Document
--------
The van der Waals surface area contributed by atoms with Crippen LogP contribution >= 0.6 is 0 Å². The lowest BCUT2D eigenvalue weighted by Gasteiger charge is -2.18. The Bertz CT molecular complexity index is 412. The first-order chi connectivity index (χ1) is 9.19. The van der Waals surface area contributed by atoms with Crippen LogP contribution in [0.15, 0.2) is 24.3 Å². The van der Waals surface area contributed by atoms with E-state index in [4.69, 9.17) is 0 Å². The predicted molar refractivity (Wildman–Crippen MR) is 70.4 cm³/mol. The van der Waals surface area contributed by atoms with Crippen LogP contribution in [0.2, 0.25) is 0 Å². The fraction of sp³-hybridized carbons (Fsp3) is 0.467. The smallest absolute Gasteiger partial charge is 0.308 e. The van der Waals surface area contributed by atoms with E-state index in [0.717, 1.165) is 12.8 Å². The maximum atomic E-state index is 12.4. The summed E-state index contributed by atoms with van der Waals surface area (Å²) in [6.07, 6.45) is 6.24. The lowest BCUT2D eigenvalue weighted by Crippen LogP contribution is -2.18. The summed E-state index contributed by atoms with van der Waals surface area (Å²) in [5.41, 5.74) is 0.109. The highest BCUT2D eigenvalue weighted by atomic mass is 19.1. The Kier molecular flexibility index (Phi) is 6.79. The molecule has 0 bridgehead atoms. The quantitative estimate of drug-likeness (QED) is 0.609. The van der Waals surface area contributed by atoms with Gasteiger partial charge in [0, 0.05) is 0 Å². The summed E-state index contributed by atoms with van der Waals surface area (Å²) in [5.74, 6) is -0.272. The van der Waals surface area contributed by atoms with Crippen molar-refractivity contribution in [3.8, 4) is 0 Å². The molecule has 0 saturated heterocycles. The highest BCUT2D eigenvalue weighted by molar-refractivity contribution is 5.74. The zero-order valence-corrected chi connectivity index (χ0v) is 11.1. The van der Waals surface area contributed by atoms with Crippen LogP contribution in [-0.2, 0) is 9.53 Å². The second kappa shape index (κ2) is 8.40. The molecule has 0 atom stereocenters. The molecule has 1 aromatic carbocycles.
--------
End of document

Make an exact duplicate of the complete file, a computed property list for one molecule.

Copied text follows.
The van der Waals surface area contributed by atoms with Crippen LogP contribution >= 0.6 is 0 Å². The lowest BCUT2D eigenvalue weighted by Gasteiger charge is -2.18. The Bertz CT molecular complexity index is 412. The first-order chi connectivity index (χ1) is 9.19. The van der Waals surface area contributed by atoms with Crippen LogP contribution in [0.15, 0.2) is 24.3 Å². The van der Waals surface area contributed by atoms with E-state index in [4.69, 9.17) is 0 Å². The predicted molar refractivity (Wildman–Crippen MR) is 70.4 cm³/mol. The van der Waals surface area contributed by atoms with Crippen LogP contribution in [0.2, 0.25) is 0 Å². The fraction of sp³-hybridized carbons (Fsp3) is 0.467. The smallest absolute Gasteiger partial charge is 0.308 e. The van der Waals surface area contributed by atoms with E-state index in [0.717, 1.165) is 12.8 Å². The maximum atomic E-state index is 12.4. The summed E-state index contributed by atoms with van der Waals surface area (Å²) in [6.07, 6.45) is 6.24. The lowest BCUT2D eigenvalue weighted by Crippen LogP contribution is -2.18. The summed E-state index contributed by atoms with van der Waals surface area (Å²) in [5.41, 5.74) is 0.109. The highest BCUT2D eigenvalue weighted by atomic mass is 19.1. The Kier molecular flexibility index (Phi) is 6.79. The molecule has 0 bridgehead atoms. The quantitative estimate of drug-likeness (QED) is 0.609. The van der Waals surface area contributed by atoms with Gasteiger partial charge in [0, 0.05) is 0 Å². The summed E-state index contributed by atoms with van der Waals surface area (Å²) in [5.74, 6) is -0.272. The van der Waals surface area contributed by atoms with Crippen molar-refractivity contribution in [3.8, 4) is 0 Å². The molecule has 0 saturated heterocycles. The highest BCUT2D eigenvalue weighted by molar-refractivity contribution is 5.74. The zero-order valence-corrected chi connectivity index (χ0v) is 11.1. The van der Waals surface area contributed by atoms with Crippen LogP contribution in [-0.2, 0) is 9.53 Å². The second kappa shape index (κ2) is 8.40. The molecule has 0 atom stereocenters. The molecule has 1 aromatic carbocycles.